UN Acknowledges Pivotal Role of Faith-Based Groups, Including CWS In the African summit’s opening plenary session (Wednesday July 20), United Nations Under Secretary General, Special Advisor on Africa Legwaila Joseph Legwaila said that the faith-based groups assembled could be called on to help with consensus, advocacy and awareness. The alliance between African and U.S. faith leaders, he said, now needed to be consolidated into a mechanism of cooperation.

At the close of the summit, All Africa Conference of Churches (AACC) President Right Rev. Dr. Nyansako-Ni-Nku echoed Legwaila’s statement, recommending that the AACC appoint a task force to work with its delegates to promote realization of specific recommendations developed during the Africa summit’s working dialogue sessions, vowing to carry on with what Church World Service had initiated in calling them to the gathering.

Armed conflicts: "Enough guns in the world to kill every person two times." During the interfaith summit’s special small arms trafficking briefing, U.S. State Department’s Steven Costner, Deputy Director, Office of Weapons Removal and Abatement, Bureau of Political-Military Affairs, addressed export controls and illicit brokering; destruction of arms; managing stockpiles; and the marking and tracing of small arms.

Ghanaian Baffour Amoa is Secretary General, Fellowship of Christian Councils and Churches in West Africa and chair of the West African Action Network on Small Arms. As an African perspective to Costner’s report, Amoa told the Africa-focused conference that increased border management was vital. "Africans are tired of incessant harassment," he said. "There are enough guns in the world to kill every person two times."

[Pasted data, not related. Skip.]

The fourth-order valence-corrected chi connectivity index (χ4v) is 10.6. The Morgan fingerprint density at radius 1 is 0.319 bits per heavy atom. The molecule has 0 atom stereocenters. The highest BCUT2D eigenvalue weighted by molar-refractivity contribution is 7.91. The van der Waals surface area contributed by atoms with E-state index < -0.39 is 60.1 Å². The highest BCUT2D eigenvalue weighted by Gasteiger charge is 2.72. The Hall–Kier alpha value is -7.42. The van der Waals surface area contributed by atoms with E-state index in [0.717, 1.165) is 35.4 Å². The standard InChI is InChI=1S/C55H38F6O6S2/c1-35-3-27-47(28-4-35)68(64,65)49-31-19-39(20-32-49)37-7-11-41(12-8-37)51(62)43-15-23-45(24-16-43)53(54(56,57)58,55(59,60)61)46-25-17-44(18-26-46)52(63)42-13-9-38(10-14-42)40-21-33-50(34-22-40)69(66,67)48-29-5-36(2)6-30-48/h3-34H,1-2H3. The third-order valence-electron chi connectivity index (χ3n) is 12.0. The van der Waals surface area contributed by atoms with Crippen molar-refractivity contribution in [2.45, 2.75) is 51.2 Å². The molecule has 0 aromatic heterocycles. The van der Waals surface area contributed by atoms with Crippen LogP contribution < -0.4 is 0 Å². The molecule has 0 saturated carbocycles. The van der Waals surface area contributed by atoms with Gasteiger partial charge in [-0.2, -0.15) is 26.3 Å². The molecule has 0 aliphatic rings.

Amoa expressed his disappointment in the recent United Nations agreement on small arms. "Our concern is the lack of an international framework" to deal with small arms issues. "The UN has agreed to work with civil society; we need resources," Amoa said.
"Africa is bleeding because of small arms," he said. "The local manufacture of small arms is booming in Africa." He said African governments and world bodies "must challenge the manufacture of small arms."

Malaria — 900 died overnight of malaria Two summit programs focused on the malaria pandemic, which affects some 300-500 million yearly, according to the World Health Organization. John Thomas, BASF Global Marketing Manager for Public Health Products, told the conference that malaria is both preventable and treatable, though "900 people died last night as we were sleeping."

Multinational BASF is heavily invested in malaria education and in supplying a new generation of insecticide-treated mosquito nets throughout affected communities in Africa and other malaria-plagued nations. On collaborating with Africa’s faith leaders, Thomas said BASF "wants to have a dialogue with the churches" so they will understand and can help educate people in their communities about care of treated nets, to ensure longer effectiveness.